Similarly, one of the pleasures of exploring the Disney parks is the chance to discover little out-of-the-way details that are a part of the cumulative atmosphere of the place but which are invariably missed by so many visitors.
When spotted by the observant Disneyite, however, these discoveries take the form of a 'reward' for keeping one's eyes open and taking the time to stop and look up, or down or round this or that corner.
One such place to make a momentary stop is the faux-entrance to the Disneyland Casting Agency on Main Street, USA.
Pause here a moment - while the crowds rush headlong for the hub in their eagerness to get to their favourite rides before the lines lengthen out of sight - and enjoy the beautifully embellished window panel in the door that establishes the style and theme of this charming conceit...
Then peruse the NOW CASTING poster that provides any passer-by who lingers long enough with a series of Disneyesque smiles and chuckles....
You may need to view it at a larger scale in order to read the full details but, among many interesting openings on offer, are (or were in 2005) the following:
ELEPHANT TRAINER Must work with flying elephants. Trained in the magic feather technique. Send resume to: T.M. at our Florida office. [Note: T.M., Timothy Mouse, obviously]
GHOSTS AND RESTLESS SPIRITS WANTED Seeking ghosts and goblins to perform with ghoulish delight in haunted house musical. Spirited performers only. Auditions at Ghost Relations.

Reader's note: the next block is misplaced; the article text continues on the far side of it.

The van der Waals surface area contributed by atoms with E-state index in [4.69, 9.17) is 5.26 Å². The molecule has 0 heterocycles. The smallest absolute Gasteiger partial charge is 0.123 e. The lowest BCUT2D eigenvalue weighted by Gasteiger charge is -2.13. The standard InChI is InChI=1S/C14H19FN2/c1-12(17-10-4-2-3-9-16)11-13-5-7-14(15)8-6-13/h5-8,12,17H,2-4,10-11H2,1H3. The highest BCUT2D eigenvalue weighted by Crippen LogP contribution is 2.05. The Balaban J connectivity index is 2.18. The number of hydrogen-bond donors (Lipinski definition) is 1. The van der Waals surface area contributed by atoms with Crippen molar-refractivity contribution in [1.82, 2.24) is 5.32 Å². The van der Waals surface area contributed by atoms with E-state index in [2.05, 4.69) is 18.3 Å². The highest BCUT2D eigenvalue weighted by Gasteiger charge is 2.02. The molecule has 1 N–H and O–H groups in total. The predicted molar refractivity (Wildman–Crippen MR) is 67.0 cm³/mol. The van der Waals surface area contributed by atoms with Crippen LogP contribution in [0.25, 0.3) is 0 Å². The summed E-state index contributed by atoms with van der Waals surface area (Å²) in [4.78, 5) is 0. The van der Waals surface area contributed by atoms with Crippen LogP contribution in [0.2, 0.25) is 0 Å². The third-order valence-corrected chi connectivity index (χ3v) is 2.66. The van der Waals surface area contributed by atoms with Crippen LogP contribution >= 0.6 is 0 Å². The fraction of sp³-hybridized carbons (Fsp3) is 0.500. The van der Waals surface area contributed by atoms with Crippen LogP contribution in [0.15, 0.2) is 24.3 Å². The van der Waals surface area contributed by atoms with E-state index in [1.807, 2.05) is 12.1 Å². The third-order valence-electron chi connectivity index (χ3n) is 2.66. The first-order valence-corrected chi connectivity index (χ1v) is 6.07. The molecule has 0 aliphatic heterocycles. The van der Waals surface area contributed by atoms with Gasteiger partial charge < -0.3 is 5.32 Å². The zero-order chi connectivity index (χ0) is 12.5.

A Jewel of A Role 7 openings for Miner roles. Must work well with animals, princesses and whistle while you work. Short hours.
MOUNTAIN CLIMBERS sought for alpine-themes production. Auditions First Snowfall, Matterhorn Mountain Features.
Children's fantasy film needs extras to play playing cards, Singing Flowers, and a Doorknob. Singing, dancing and shrinking abilities a plus. Wonderland Featurettes, Room 10/6. Don't be late. [Note: The room number is, presumably, the office of the Mad Hatter!]
WANTED: One Airborne Pixie Aerial artists to fly in nighttime Extravaganza. See T. Kline for further info. [Note: Tiny Kline (born Helen Deutsch, 1891-1964) was Hungarian born circus performer who performed with Barnum & Bailey and at Disneyland where (from 1961-1964) she 'flew' from the Matterhorn to Sleeping Beauty's Castle at the start of the evening's fireworks display.]
There are also some surprising jobs that it is surprising to find are still being advertised, among them...
Miniaturization Technician Can you operate the mighty microscope? An inner space adventure needs you. Hurry! Opportunities are shrinking! Snowflake EFX Ltd.
Ground Controller Rocket to the Moon (and back). No experience necessary. Report to Mr. Morrow, Moonliner Flight Systems.
If you were seeking proof of Walt Disney's lasting influence on popular culture you'd need look no further than his first feature-length animated film from 1937, Snow White and the Seven Dwarfs.
Before the Disney version, there were dozens (probably hundreds) of interpretations by various artists and illustrators as well as at least five early motion picture versions - one of which (made in 1916) had made a striking impact on the youthful imagination of a young lad in Kansas City named Walter Elias Disney.